Cruising is set to return to pre-pandemic levels with an expected 27 to 33 million passengers worldwide this year, according to Pierfrancesco Vago, the chairman of industry association CLIA and executive chairman of MSC Cruises.
Vago was speaking on Tuesday morning at the Seatrade event held in. Ft. Lauderdale.
In his speech, Vago said that by 2026, the global figure will reach almost 39 million passengers, or 30 percent higher than in 2019.
He said an enormous amount of work is required to achieve this, including efforts to attract first-time cruisers.
Vago added that the industry was taking this path supported by a strong track record, dedicated trade partners, and positive consumer sentiment.
Despite the challenges that lie ahead, Vago said that the intention to cruise is higher than before the pandemic, with CLIA research showing 85 percent of those who have cruised in the past likely to do so again, while interest among those who have never cruised before is also up.
Vago also pointed out that 2023 would deliver the youngest, cleanest and most technologically advanced fleet ever, with the greenest ships yet launching this year.
These ships will bring greater efficiencies, lower emissions, advances in design and propulsion, new fuels, and sophisticated technologies to monitor and optimize energy use. Vago stated that 70 percent of the reduction in emissions could be achieved through technological innovation, with the remaining 30 percent down to the fuel.
He emphasized the need for sustainable fuels, with ships built to adapt to future fuels like synthetic and bio.
The chairman said that the cruise industry was leading the way in responsible travel, with an opportunity to become an essential industry.
Vago stated that the sector had made progress in decarbonization ahead of many other businesses and society. industry was also leading in the adoption of shoreside electricity, with 40 percent of global capacity fitted to operate on shoreside power in ports where it is provided, and almost all newbuilds ready for the technology.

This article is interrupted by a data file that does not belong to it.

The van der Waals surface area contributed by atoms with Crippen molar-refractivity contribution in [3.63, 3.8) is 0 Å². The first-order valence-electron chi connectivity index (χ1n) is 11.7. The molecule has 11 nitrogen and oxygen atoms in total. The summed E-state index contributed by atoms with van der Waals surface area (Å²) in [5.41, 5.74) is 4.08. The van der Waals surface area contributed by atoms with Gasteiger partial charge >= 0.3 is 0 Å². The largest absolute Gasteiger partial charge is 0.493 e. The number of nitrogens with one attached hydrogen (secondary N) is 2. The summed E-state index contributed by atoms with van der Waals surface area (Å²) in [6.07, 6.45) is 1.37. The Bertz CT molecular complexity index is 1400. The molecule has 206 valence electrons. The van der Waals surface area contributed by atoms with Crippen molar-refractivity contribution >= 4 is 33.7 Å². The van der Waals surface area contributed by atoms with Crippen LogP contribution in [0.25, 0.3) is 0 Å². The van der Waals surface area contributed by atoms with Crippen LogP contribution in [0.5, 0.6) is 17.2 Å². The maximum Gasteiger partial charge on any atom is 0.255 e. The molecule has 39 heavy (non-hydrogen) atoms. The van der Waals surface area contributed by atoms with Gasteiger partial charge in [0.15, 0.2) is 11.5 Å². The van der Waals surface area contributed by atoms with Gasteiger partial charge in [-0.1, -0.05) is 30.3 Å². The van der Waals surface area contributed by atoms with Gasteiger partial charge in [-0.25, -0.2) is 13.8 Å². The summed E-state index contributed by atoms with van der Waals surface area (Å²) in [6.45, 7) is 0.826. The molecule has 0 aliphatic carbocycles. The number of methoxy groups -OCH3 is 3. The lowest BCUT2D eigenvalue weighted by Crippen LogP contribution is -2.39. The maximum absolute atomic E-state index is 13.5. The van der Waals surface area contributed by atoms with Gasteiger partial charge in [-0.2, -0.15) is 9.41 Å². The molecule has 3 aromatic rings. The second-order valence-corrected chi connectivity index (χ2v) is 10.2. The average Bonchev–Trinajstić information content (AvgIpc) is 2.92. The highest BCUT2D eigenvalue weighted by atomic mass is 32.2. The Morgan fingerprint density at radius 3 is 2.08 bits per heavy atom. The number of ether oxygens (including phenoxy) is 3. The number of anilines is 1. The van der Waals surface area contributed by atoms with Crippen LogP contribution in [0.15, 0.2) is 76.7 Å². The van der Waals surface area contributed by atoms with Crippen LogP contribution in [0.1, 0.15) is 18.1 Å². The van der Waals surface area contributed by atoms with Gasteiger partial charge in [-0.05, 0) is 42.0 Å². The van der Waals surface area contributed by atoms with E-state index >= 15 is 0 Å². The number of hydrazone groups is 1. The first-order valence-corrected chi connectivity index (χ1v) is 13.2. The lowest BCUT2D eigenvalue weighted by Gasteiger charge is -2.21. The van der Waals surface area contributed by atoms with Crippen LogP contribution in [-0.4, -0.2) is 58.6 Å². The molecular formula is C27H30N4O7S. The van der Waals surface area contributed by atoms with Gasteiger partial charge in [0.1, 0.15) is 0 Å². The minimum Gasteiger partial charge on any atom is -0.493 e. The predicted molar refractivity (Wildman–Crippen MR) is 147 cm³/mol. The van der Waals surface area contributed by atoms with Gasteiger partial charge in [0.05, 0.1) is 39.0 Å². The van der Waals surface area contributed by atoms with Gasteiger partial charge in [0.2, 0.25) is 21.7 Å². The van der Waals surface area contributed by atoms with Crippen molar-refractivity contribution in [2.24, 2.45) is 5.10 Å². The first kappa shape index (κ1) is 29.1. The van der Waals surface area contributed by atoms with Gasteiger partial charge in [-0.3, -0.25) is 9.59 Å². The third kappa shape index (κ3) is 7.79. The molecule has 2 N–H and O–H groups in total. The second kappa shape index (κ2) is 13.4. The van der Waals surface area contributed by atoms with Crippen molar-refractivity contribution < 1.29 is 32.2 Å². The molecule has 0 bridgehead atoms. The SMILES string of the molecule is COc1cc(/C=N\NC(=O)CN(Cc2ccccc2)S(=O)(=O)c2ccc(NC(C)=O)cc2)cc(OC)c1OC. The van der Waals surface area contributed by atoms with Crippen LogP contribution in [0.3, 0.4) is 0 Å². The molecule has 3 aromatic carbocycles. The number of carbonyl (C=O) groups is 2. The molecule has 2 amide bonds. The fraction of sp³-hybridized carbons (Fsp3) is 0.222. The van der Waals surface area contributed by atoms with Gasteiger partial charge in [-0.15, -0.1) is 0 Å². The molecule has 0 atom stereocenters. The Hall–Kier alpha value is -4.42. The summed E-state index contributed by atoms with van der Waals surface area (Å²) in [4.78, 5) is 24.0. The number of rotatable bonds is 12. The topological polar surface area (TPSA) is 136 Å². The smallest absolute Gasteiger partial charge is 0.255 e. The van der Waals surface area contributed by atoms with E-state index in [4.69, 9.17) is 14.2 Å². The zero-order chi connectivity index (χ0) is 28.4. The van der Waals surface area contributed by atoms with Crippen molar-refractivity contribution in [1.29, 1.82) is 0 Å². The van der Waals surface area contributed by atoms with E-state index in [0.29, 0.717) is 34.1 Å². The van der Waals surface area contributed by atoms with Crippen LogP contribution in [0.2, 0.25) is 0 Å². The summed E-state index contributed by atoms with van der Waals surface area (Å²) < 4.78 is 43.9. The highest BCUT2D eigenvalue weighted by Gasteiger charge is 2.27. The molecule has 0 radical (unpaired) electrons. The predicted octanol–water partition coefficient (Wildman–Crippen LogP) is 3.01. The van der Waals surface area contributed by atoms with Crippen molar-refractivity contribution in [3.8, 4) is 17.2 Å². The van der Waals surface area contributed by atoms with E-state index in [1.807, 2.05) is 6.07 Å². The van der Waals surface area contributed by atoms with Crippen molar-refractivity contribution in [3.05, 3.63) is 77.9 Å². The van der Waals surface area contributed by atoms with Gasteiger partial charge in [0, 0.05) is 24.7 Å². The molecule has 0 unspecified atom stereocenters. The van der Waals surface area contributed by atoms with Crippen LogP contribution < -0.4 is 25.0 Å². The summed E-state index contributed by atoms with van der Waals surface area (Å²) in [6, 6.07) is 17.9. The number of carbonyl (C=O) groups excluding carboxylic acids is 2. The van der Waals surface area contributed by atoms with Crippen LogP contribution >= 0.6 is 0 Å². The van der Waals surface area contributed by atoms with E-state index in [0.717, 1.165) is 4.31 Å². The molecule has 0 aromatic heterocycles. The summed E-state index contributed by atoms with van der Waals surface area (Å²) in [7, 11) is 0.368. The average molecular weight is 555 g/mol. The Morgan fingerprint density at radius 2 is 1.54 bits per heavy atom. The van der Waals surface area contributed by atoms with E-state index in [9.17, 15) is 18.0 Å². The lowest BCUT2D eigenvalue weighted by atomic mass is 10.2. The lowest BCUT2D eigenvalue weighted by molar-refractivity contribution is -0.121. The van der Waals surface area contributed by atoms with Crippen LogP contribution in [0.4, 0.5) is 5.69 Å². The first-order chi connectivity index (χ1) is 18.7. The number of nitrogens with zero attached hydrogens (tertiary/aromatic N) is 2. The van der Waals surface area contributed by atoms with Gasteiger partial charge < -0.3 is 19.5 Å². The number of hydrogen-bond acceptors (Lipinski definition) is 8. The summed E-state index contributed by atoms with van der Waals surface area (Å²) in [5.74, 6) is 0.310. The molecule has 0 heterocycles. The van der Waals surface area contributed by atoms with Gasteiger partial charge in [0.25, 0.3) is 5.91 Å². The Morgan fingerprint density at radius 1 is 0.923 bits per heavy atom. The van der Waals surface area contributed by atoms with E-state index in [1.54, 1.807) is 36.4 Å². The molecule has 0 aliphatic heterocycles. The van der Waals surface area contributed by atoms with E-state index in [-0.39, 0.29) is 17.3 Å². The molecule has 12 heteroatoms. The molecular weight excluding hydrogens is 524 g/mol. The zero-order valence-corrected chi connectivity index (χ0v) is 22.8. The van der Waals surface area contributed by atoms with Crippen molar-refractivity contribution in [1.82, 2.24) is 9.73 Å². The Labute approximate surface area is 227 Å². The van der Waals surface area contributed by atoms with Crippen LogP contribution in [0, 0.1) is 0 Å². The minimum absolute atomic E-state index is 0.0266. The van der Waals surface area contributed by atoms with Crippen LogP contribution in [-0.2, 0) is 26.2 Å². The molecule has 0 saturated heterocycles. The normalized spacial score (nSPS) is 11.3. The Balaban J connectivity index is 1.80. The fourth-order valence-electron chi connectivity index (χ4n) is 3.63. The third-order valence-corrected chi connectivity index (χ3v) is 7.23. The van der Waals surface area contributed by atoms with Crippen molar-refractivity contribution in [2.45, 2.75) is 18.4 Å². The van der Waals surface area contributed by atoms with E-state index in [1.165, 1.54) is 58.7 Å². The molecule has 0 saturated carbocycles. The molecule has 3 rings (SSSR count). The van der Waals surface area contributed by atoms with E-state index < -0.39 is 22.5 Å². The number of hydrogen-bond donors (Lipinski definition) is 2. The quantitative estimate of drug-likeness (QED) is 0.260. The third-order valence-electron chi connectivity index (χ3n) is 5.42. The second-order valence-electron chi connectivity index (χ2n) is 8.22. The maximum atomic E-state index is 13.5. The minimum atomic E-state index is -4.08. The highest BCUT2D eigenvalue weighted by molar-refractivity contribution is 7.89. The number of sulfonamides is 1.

However, Vago said that ports were behind where they needed to be, both in Europe and the US, given the looming legislative deadlines set by European institutions. The cruise industry was also working with coastal communities to support their goals for sustainable tourism while generating positive economic impact.
Vago outlined three key factors that the industry needed to achieve its vision for net-zero: passion, purpose, and perseverance. He said success was only possible through action and persistence, from scenario planning to ongoing assessment and reporting on progress, to making the necessary adjustments to stay on course.
Despite the challenges facing the industry, Vago said the commitment was clear, and the industry would achieve a responsible and sustainable future. He said the industry was not only sailing to a better future but a better world, a responsibility it held for future generations.
Vago called for the cruise sector and maritime technology industry to be fully considered in national and regional schemes for renewable energy deployment mechanisms, and for the financial world to see the industry as innovators. He added that access to Green Finance, such as taxonomy, was also essential to ensure the future of sustainable shipbuilding.
“We shouldn’t forget, but maybe we all need reminding, we offer the best vacation there is today, no one and nowhere offers a better experience or better value for money,” he said.